‘Iron fist’ in rural Kashmir
Villages like Shaar, Khrew and Mandankpal in south Kashmir provide a clue why the Valley has not exploded as it did during past agitations.
Like much of the countryside elsewhere, they faced a brutal clampdown after the revocation of the state’s special status on August 5.
Local people said the forces had rounded up dozens of “potential stone-throwers”, often arresting their fathers and brothers to prod them to surrender — an aspect of the crackdown that has passed largely under the radar thanks to the information blackout.
A health department employee said there had been so few protests because people were afraid.
The Telegraph did not find any security personnel on a 10km stretch of road from Samboora to Shaar. The roads were deserted and no shop was open despite the relaxations since Friday.
“They have arrested people and taken them to prisons outside the state to instil fear. They have come up with laws that allow them to declare anyone as a militant. Then there are the dozens of arrests,” the government employee explained.
Hundreds of security personnel had been stationed in these villages till Friday, enforcing curfew-like restrictions during the daytime and looking for “potential stone-throwers” by night.
Around two dozen young men were arrested from these three villages, some of whom have been released. The unluckier ones are behind bars, some of them booked under the Public Safety Act, which allows detention without trial for up to two years.
In Shaar, Shabir Ahmad Bhat said the forces had come last week looking for his younger brother Mukhtar, who had worked in Saudi Arabia for six years before returning last year to start a bakery.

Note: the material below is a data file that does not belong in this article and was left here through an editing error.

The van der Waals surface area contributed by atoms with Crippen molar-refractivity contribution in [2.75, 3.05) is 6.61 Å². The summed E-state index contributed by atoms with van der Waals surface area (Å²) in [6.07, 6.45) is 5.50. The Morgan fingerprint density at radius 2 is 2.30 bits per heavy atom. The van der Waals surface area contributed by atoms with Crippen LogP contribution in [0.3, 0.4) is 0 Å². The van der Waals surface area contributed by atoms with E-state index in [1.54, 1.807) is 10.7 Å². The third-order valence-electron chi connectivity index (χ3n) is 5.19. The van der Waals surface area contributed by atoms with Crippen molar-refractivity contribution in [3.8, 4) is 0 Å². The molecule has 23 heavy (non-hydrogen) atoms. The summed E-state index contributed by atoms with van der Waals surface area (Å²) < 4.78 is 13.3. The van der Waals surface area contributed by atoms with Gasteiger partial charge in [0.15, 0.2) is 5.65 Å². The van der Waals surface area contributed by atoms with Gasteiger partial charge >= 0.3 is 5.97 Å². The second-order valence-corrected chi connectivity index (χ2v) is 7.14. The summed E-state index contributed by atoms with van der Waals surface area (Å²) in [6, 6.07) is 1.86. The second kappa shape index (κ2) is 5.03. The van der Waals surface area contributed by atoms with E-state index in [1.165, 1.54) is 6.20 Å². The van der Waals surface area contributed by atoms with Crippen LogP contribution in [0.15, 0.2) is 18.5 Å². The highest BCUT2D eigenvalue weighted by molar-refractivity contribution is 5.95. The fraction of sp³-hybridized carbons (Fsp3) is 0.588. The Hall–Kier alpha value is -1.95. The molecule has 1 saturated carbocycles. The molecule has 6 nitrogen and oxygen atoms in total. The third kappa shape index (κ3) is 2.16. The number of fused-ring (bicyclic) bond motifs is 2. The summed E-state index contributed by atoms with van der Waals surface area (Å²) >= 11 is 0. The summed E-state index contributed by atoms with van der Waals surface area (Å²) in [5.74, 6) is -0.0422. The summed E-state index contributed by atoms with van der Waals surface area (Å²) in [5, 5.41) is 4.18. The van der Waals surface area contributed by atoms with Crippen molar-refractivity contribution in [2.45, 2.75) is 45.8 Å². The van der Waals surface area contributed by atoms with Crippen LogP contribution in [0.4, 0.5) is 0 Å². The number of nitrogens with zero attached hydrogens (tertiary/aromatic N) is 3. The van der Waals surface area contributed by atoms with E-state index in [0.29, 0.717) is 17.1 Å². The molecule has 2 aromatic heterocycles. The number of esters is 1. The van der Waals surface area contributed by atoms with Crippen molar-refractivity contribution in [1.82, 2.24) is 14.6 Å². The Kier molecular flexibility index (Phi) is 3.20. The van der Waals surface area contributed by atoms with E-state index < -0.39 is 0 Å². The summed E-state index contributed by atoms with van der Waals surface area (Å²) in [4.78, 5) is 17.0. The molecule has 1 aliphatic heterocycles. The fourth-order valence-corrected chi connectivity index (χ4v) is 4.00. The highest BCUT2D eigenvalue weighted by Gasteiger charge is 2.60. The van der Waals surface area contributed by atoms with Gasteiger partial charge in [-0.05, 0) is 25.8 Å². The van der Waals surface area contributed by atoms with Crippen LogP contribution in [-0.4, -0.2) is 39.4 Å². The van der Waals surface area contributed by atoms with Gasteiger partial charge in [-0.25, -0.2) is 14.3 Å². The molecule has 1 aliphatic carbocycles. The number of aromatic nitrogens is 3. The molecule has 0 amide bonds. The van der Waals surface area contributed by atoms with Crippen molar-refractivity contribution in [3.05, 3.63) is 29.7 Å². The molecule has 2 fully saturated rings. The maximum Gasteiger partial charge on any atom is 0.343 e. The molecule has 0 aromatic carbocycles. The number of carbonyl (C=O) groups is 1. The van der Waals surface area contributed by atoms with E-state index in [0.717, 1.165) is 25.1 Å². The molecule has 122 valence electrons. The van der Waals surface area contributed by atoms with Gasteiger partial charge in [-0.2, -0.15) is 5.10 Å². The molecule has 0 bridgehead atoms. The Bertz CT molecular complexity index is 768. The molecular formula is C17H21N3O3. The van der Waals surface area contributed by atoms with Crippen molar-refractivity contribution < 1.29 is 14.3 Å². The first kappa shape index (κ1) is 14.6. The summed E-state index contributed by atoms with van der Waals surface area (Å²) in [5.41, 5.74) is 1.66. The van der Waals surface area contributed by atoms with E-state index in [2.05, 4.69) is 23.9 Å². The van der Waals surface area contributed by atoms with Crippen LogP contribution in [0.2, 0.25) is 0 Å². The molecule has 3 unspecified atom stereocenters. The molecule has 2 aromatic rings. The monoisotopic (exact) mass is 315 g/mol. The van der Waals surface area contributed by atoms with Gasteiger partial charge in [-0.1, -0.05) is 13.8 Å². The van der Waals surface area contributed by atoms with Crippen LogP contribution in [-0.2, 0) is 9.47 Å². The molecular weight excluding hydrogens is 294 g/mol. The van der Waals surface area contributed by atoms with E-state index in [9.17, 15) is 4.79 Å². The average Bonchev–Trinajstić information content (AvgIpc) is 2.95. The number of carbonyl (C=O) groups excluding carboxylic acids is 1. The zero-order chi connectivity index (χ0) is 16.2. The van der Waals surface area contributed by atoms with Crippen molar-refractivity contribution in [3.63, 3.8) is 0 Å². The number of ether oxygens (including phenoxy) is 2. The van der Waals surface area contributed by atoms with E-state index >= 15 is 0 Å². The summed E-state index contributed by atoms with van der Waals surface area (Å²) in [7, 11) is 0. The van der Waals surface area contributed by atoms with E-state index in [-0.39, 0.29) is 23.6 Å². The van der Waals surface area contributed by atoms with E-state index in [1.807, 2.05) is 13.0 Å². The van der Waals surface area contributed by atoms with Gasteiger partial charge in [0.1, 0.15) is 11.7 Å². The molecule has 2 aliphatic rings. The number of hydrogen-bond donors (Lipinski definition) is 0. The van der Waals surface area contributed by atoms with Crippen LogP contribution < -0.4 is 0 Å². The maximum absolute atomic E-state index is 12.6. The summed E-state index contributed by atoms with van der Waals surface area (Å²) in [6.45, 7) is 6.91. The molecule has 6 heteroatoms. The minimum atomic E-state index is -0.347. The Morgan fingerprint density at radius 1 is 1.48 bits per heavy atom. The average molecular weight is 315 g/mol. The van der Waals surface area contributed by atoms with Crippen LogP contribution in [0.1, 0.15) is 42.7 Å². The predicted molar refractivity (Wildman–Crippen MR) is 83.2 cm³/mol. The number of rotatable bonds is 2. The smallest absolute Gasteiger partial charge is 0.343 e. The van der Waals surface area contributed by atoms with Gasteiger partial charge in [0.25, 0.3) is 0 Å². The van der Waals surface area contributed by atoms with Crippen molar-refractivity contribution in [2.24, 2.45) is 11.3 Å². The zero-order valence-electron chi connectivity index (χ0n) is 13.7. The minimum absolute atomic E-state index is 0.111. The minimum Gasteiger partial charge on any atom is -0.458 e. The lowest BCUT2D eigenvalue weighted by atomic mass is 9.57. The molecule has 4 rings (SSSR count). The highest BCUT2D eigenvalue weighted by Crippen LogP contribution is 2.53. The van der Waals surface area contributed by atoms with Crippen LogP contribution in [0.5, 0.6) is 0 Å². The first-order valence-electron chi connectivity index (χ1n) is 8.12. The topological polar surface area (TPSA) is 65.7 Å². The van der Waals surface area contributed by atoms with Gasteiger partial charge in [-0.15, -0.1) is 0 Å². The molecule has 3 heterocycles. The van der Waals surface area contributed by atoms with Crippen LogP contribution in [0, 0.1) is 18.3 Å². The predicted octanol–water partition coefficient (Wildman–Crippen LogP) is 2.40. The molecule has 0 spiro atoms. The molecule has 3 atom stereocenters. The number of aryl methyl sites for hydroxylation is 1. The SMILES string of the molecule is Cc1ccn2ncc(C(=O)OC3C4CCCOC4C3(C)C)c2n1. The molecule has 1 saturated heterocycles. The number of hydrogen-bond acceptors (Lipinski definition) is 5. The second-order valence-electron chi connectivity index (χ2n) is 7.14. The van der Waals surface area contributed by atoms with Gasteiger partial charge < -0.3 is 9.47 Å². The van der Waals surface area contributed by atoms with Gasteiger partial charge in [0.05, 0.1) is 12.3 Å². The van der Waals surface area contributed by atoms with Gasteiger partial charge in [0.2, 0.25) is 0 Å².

When they could not find him, they arrested another of his brothers, Rafiq. Mukhtar surrendered so that his brother would be set free, Bhat said.
“He (Mukhtar) has never participated in any protest and is getting married next month. The police have assured us he would be released.”
In nearby Khrew, the forces came looking for Sameer Ahmad but arrested his father Manzoor. “Sameer was at his aunt’s home that night. They arrested his father but released him the next day after Sameer surrendered,” a relative said.
“For six days, we had no information about him. Yesterday (Saturday), we found him at the central jail, booked under the PSA. He told us he was thrashed and that there were hundreds of prisoners in the jail.”
Government spokesperson Rohit Kansal said the process of arrests and releases was “dynamic” and local, making it difficult to cite a number. He, however, asserted that the reports about “thousands” being arrested were exaggerated.
Kansal was mum when a reporter asked why the administration couldn’t put a figure on the arrests when it could cite the number of people who performed Id prayers.
The authorities had during Id contended that a large number of people had offered prayers — although no prayers were allowed at most of the major mosques and idgahs.
In a way, the government’s preparations to avert a deadly flare-up this time had started months, if not years, in advance. The administration had not once relaxed its chokehold since it crushed the 2016 summer agitation, which followed the killing of Hizb commander Burhan Wani, leaving over 100 dead and thousands injured.
In the months before the decision to scrap the state’s special status, some 70,000 additional troops had been moved into the state.
Local people said unknown security agencies had pasted posters at multiple places, causing more fear. The posters detail the benefits of the revocation of Kashmir’s autonomy, one being that it would increase the cost of land.
“This means they want to sell our land to outsiders and change the demography of this place,” a resident said.